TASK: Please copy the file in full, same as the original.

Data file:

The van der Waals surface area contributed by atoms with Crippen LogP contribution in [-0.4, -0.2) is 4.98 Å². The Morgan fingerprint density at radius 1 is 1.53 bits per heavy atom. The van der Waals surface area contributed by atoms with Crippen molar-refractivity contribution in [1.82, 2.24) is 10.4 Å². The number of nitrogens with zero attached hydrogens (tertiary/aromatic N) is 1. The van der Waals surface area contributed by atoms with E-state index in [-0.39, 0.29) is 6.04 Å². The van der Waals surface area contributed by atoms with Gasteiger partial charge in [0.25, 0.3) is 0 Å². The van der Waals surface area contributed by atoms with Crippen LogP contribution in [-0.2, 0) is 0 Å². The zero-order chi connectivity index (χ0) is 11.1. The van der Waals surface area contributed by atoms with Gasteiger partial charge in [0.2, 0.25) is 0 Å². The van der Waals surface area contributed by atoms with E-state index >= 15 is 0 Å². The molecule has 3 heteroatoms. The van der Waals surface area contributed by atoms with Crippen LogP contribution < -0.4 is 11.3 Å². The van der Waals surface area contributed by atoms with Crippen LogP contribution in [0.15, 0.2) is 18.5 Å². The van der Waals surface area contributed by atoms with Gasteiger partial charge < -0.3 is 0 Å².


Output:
The van der Waals surface area contributed by atoms with Crippen LogP contribution in [-0.4, -0.2) is 4.98 Å². The Morgan fingerprint density at radius 1 is 1.53 bits per heavy atom. The van der Waals surface area contributed by atoms with Crippen molar-refractivity contribution in [1.82, 2.24) is 10.4 Å². The number of nitrogens with zero attached hydrogens (tertiary/aromatic N) is 1. The van der Waals surface area contributed by atoms with E-state index in [-0.39, 0.29) is 6.04 Å². The van der Waals surface area contributed by atoms with Gasteiger partial charge in [0.25, 0.3) is 0 Å². The van der Waals surface area contributed by atoms with Crippen LogP contribution in [-0.2, 0) is 0 Å². The zero-order chi connectivity index (χ0) is 11.1. The van der Waals surface area contributed by atoms with Gasteiger partial charge in [0.2, 0.25) is 0 Å². The van der Waals surface area contributed by atoms with E-state index >= 15 is 0 Å². The molecule has 3 heteroatoms. The van der Waals surface area contributed by atoms with Crippen LogP contribution < -0.4 is 11.3 Å². The van der Waals surface area contributed by atoms with Crippen LogP contribution in [0.15, 0.2) is 18.5 Å². The van der Waals surface area contributed by atoms with Gasteiger partial charge < -0.3 is 0 Å².